Grand Rapids, Michigan-based post-hardcore band La Dispute has taken many sharp turns over an artist evolution spanning years. The five-piece moved from dissonant blasts with poetic lyrics during their earliest days into material that has incorporated a deeper breadth of musical influences. Interested from the beginning in a lyrical delivery style that sometimes veered into spoken word, the band experimented with jazz, prog, and dynamic shifts as they went on. This growth could be seen most strikingly on a series of 7" singles issued between albums that focused on more experimental work, as well as the narrative storytelling and musical shifting of the band's meticulously constructed third album, 2014's Rooms of the House.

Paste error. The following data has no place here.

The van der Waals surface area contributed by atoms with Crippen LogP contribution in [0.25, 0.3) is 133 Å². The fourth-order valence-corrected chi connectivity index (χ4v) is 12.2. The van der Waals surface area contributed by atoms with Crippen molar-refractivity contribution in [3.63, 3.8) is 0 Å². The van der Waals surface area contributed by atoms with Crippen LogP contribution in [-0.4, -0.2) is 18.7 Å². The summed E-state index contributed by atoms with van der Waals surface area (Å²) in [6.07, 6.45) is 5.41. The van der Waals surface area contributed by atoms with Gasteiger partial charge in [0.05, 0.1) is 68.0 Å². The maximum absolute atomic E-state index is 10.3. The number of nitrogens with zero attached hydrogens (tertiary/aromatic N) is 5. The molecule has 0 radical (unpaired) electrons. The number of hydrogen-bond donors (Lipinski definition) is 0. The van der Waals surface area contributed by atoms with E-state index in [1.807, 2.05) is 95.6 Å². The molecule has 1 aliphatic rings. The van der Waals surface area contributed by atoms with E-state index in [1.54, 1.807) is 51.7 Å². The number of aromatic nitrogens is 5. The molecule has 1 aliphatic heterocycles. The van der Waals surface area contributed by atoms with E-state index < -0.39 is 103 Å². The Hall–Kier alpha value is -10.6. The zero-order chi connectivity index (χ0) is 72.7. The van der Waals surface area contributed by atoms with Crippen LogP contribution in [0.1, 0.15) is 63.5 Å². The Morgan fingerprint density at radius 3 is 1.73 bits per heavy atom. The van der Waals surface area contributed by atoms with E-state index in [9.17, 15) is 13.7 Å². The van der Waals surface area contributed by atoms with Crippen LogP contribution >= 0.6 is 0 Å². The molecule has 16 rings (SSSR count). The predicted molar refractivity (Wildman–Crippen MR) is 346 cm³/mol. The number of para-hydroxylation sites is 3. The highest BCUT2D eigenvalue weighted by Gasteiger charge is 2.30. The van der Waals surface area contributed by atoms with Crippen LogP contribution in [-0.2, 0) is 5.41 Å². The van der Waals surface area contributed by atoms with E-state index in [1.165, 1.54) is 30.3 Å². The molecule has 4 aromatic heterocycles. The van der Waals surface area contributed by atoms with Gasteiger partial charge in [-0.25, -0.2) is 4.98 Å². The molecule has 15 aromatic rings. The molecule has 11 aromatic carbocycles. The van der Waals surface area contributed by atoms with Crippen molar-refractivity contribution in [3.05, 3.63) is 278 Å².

La Dispute got together in 2004, made up of cousins Jordan Dreyer and Brad Vander Lugt (on vocals and drums, respectively) with friends Kevin Whittemore and Derek Sterenberg on guitars and Adam Kool on bass. Prior to forming La Dispute, Dreyer was a writer and had never sung with a band. His lyrics and vocal style were a signature of the group from the beginning, often leaning toward the spoken-word style of his written poetry and prose. The band played locally before releasing debut EP Vancouver in 2006. Shortly afterward, Sterenberg was replaced by his brother Chad; Adam Vass joined the band in 2007, replacing Kool on bass. In these early years, none of the members really took the band very seriously, but around the time of their debut album Somewhere at the Bottom of the River Between Vega and Altair, their sound began to take shape. Preceding the album, La Dispute had issued several 7" releases that same year, beginning with an untitled record and the first two volumes of a series called Hear, Here. These short-form releases focused on more experimental and boundary-pushing material, an expansion of their sound that continued on their proceeding albums. Following various lesser releases and lots of touring, second album Wildlife materialized in 2011. The band went through a series of label changes for the next several years. The more introspective and complex songs on their 2014 album Rooms of the House were the result of an involved writing and recording process. That album was released on the band's own label Better Living, subsidized by the more prominent label Vagrant. This partnership lasted for just one record, and they signed with Epitaph for fourth album Panorama, which saw release in late 2018. The album returned the band to heavier sonic impulses, as Dreyer looked to the town where he grew up for lyrical inspiration, crafting fictional lyrics sparked by real-life tragedies and local lore connected to the history of his hometown. ~ Fred Thomas